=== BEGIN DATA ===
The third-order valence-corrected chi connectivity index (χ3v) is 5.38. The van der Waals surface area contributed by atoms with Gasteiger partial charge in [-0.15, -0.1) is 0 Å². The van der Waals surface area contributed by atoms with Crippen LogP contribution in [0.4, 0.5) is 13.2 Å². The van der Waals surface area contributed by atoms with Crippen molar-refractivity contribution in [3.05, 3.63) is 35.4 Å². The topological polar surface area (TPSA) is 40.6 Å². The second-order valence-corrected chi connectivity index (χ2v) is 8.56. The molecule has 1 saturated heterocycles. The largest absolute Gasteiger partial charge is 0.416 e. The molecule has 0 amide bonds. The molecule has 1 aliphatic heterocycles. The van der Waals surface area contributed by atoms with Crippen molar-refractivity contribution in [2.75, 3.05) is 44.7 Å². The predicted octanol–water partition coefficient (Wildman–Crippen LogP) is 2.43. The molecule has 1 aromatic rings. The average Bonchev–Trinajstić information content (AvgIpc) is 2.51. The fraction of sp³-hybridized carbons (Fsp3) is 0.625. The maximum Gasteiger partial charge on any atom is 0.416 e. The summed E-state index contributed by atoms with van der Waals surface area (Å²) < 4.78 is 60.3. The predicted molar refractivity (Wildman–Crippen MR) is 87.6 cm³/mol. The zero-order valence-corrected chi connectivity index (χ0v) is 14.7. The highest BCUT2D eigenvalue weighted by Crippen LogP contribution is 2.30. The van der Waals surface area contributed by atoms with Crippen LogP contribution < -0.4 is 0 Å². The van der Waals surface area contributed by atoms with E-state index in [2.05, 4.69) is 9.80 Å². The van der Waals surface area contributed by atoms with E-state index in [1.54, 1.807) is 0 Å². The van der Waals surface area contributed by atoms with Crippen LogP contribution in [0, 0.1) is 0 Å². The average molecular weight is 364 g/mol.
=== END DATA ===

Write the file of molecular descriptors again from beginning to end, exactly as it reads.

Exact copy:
The third-order valence-corrected chi connectivity index (χ3v) is 5.38. The van der Waals surface area contributed by atoms with Gasteiger partial charge in [-0.15, -0.1) is 0 Å². The van der Waals surface area contributed by atoms with Crippen LogP contribution in [0.4, 0.5) is 13.2 Å². The van der Waals surface area contributed by atoms with Crippen molar-refractivity contribution in [3.05, 3.63) is 35.4 Å². The topological polar surface area (TPSA) is 40.6 Å². The second-order valence-corrected chi connectivity index (χ2v) is 8.56. The molecule has 1 saturated heterocycles. The largest absolute Gasteiger partial charge is 0.416 e. The molecule has 0 amide bonds. The molecule has 1 aliphatic heterocycles. The van der Waals surface area contributed by atoms with Crippen molar-refractivity contribution in [2.75, 3.05) is 44.7 Å². The predicted octanol–water partition coefficient (Wildman–Crippen LogP) is 2.43. The molecule has 1 aromatic rings. The average Bonchev–Trinajstić information content (AvgIpc) is 2.51. The fraction of sp³-hybridized carbons (Fsp3) is 0.625. The maximum Gasteiger partial charge on any atom is 0.416 e. The summed E-state index contributed by atoms with van der Waals surface area (Å²) < 4.78 is 60.3. The predicted molar refractivity (Wildman–Crippen MR) is 87.6 cm³/mol. The zero-order valence-corrected chi connectivity index (χ0v) is 14.7. The highest BCUT2D eigenvalue weighted by Crippen LogP contribution is 2.30. The van der Waals surface area contributed by atoms with Crippen LogP contribution < -0.4 is 0 Å². The van der Waals surface area contributed by atoms with E-state index in [2.05, 4.69) is 9.80 Å². The van der Waals surface area contributed by atoms with E-state index in [1.54, 1.807) is 0 Å². The van der Waals surface area contributed by atoms with Crippen LogP contribution in [0, 0.1) is 0 Å². The average molecular weight is 364 g/mol.